Wednesday, November 11, 2009

Templates are the Enemies of Innovation

NOT MY TITLE, BUT A GOOD ONE DON'T YOU THINK? It comes from this article in Fast Company by Dev Patnaik on how the The Rotman School of Management is restructuring its MBA program based on developing business leaders who are well-grounded in multiple disciplines (including strategic and creative problem-solving). No wonder then that one premise held by the school’s dean is that “templates are the enemies of innovation.”

Hmmm.....templates. My world is littered with them. I'm always searching for them to use as examples, to shine new light on old dusty topics. But, think about it: templates are meant to provide a standard output, whether it's that envelope up there in the image or a policy statement. In the organizational context, it’s so easy to copy or spin someone else’s work, even if it’s not quite the right fit. Yet, one of our oft-stated mantras is “don’t reinvent the wheel”; when someone or some organization has already gone down that road, why should we? Templates aren’t all bad, but how do we know when to use them, when to hybridize them, and when to start from scratch?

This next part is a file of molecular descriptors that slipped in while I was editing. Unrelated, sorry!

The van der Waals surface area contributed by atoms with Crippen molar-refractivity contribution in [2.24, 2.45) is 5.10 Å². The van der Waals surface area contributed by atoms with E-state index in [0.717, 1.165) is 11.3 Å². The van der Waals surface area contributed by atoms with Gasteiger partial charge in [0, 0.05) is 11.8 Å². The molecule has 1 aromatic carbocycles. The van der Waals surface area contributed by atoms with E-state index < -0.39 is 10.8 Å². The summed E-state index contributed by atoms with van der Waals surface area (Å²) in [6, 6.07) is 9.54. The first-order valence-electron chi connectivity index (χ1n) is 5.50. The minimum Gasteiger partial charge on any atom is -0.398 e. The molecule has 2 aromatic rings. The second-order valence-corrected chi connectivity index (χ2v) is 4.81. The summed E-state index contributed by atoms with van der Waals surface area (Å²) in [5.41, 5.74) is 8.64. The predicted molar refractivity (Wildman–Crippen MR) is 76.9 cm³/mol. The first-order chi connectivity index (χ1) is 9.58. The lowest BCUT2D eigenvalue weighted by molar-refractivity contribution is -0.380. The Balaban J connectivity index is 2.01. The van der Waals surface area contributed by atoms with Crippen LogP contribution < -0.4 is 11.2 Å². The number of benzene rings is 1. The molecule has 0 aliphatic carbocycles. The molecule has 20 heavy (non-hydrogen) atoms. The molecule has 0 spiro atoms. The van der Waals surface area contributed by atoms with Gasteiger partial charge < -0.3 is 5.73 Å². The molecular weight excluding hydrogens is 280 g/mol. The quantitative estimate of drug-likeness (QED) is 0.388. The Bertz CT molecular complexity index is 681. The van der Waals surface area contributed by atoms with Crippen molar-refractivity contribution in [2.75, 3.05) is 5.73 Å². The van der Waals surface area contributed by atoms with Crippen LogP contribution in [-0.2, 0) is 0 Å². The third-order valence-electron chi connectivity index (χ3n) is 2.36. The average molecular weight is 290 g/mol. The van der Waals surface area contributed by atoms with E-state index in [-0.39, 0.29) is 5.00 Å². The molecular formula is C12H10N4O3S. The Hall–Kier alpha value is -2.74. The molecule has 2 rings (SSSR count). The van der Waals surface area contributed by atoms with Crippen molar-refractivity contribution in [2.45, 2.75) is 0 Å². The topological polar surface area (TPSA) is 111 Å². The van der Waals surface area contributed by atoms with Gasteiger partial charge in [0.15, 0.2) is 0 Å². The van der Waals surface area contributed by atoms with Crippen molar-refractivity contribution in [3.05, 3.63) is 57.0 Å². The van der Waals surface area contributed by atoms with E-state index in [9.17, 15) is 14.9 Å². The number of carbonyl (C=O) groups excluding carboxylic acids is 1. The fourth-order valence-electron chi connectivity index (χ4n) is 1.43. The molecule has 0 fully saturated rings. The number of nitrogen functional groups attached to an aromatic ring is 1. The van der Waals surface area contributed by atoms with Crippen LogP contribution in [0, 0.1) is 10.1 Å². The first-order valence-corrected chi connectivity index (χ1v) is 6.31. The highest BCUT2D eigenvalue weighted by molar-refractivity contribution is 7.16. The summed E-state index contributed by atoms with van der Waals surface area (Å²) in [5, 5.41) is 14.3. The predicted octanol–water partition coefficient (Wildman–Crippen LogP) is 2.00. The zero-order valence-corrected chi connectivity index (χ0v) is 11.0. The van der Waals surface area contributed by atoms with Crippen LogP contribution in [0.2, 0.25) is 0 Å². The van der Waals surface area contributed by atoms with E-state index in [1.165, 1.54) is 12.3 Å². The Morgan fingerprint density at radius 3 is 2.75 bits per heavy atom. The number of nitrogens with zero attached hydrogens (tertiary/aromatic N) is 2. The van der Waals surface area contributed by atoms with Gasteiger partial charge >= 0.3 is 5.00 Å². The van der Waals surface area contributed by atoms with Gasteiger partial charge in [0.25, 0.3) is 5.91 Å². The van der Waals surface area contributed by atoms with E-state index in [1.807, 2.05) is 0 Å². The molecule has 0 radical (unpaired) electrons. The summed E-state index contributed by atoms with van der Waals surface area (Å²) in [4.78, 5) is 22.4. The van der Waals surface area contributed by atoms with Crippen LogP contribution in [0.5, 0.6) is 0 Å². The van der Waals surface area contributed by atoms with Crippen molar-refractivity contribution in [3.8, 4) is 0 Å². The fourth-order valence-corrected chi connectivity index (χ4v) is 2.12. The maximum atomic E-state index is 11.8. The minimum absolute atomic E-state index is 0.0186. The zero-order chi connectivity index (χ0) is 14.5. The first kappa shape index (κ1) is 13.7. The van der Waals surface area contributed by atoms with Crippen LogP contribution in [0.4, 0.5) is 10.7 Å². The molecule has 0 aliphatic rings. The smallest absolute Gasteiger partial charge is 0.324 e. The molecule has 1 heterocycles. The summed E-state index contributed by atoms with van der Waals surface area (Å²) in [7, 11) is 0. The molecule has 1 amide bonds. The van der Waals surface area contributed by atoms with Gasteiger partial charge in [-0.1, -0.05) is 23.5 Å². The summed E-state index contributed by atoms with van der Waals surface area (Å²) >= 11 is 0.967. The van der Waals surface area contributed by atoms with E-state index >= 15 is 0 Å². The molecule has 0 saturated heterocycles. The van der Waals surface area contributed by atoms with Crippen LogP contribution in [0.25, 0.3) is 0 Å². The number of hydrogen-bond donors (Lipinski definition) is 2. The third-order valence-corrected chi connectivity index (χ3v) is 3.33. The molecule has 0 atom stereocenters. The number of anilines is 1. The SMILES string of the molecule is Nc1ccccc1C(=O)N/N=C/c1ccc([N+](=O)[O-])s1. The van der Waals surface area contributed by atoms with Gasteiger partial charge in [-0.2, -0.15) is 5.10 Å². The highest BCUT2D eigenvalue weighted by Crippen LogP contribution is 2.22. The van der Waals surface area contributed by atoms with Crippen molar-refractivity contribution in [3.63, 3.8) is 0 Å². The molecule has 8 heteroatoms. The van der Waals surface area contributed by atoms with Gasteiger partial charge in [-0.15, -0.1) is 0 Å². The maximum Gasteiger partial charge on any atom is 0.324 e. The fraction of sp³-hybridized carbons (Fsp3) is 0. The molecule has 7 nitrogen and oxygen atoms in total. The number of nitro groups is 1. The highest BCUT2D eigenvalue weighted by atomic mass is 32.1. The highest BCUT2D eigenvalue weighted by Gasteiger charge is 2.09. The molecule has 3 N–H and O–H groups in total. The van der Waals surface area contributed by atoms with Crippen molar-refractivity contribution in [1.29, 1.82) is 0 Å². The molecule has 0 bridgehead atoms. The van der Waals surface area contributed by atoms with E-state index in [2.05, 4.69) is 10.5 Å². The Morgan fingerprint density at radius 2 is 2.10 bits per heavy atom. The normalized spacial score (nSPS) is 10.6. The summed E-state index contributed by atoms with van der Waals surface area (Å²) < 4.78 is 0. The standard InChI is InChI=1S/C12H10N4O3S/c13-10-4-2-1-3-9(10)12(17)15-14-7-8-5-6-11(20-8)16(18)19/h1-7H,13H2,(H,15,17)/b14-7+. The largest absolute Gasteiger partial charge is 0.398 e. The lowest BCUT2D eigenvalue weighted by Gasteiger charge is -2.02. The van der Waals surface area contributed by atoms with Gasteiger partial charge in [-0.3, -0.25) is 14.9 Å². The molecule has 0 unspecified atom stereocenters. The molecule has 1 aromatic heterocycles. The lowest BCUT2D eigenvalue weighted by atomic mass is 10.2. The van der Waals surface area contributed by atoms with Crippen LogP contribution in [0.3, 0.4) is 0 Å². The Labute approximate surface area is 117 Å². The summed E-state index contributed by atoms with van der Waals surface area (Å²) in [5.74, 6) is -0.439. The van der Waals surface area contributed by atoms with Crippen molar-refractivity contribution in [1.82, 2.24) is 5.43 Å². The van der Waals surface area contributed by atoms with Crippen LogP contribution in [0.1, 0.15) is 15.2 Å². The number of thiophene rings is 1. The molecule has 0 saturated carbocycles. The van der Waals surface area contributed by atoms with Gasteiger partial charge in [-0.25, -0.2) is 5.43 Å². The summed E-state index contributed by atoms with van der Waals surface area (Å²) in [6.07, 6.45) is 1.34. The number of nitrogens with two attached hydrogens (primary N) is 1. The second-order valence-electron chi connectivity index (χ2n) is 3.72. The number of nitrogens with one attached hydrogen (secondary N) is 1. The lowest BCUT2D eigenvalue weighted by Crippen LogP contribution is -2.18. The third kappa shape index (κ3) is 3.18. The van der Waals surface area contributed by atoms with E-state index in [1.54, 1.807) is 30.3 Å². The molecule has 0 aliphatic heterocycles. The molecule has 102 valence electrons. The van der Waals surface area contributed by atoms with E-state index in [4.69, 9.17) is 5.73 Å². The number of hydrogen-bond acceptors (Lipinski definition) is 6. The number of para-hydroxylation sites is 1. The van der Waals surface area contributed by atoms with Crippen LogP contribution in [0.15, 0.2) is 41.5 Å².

When to Use Them

Templates are very handy for hammering together routine, systematic or non-"creative" work, particularly if it needs to fit within a larger, profession-wide context, like cataloguing specimens or music scores. Some solicitation (donor responses forms come to mind) and “how to” (such as how to sign up for a class at the art center) materials fall into this category. These are materials that may need very little or no organizational interpretation.

When to Hybridize Them

Templates become less helpful for drafting policies and procedures, mission or vision statements, planning documents and the like, where the results should fit an organization’s personality like a glove, not a hand-me-down. Their purpose can help to underscore professional practice with guiding language or in raising issues not thought of, it’s true. We need to resist the temptation to simply "fill in the blanks" without understanding the consequences of such actions on the longer term health and operational capacity of our organizations.

When to Start from Scratch

When it comes to approaching a challenge, a problem, or an opportunity from a fresh vantage point, the template is too bound up in someone else’s perspective to be useful. Templates in these contexts often act like blinders, limiting exploration and creativity. They can be especially detrimental in the long-run to organizations that circumvent the creative process by using them. Development of particularly meaning and value-laden narratives, innovative services or products, reinvented ways of accomplishing work may receive a kick-start from the examples of others, but they deserve an unimpeded space for experimentation.

Photo: envelope template from fishbowl_fish

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